Almost done. Whew. I seem to be taking ages to finish this tag.

So 6.

I am allergic to two things:

First, Maths and anything to do with numbers.

This is kind of easily solved. I married a banker and so if any counting has to be done, I just defer to him. When I worked for a finance magazine, I used to just call him and ask him to calculate stuff.

And thanks to the Internet, you can just Google “calculate percentage” and there are sites that will do just that. I’m always super impressed when I see salesgirls telling you the price of something when the tag says % off right away. I always just ask for the price after the discount – even though it earns me some strange looks sometimes because apparently calculating 10% off is supposed to be very easy – instead of calculating myself though it would have been useful to just instinctively know the way Math-type people can.

And the beauty of living in Hong Kong is that one never has to count change. The Octopus card means most of the time the amount is just deducted automatically. And otherwise too people just don’t cheat on change.

I have to say though even in India I usually don’t count change – and the two times I did, the change was wrong. The first time was in Munnar at some chai shop and I was really shocked when I realised – too late – that I hadn’t got back the correct change because somehow I naively expected rustic people (patronising I know) to be honest… the Romantic notion of the “noble savage” and all that. Now it suddenly makes sense to me – some 10 years after my English Lit. degree – why the Romantics were called Romantic.*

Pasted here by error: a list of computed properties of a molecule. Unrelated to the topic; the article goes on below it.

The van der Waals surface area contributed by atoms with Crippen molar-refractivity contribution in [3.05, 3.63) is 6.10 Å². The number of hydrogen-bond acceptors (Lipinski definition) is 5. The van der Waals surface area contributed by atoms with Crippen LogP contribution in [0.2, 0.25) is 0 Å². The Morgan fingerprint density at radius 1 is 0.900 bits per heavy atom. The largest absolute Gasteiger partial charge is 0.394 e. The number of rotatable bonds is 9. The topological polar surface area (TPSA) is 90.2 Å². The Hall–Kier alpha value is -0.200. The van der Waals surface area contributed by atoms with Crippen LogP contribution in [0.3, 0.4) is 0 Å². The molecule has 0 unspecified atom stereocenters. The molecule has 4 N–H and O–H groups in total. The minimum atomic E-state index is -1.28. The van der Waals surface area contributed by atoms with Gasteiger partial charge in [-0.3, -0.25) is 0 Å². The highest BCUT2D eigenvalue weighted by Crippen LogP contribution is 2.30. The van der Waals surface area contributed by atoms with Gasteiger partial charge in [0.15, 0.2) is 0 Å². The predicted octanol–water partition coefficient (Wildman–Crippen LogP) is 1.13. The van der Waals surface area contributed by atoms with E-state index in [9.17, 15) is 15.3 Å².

Ok this was supposed to be a short post but being at work and actually – ironically – having the time to actually do such faffage as blogging means I have contracted verbal diarrhea (ugh wanted to spell it the other way with oe… there I go again… I am going to stop now…

and

the second allergy, if you remember by now that there was one, will be no. 7.

Amen. (Till the next post).

 

*And that reminds me of this priceless moment in Prof. Eunice de Souza’s class where she randomly (or probably not so randomly) picked on this clueless girl (or cabbage as she would call us)  and asked her what the characteristics of Romantic poetry were and the woman, who clearly had no idea and had been discussing the latest in handbag fashion with her neighbour, decided to wing it and went on brazenly about love, feelings etc. while everyone else tried frantically to somehow indicate to her with their expressions to just STFU and sit down and Eunice’s face got more and more thunderous, finally ending in a “sit down cabbage” or similar crucifyingly cold put-down.

 

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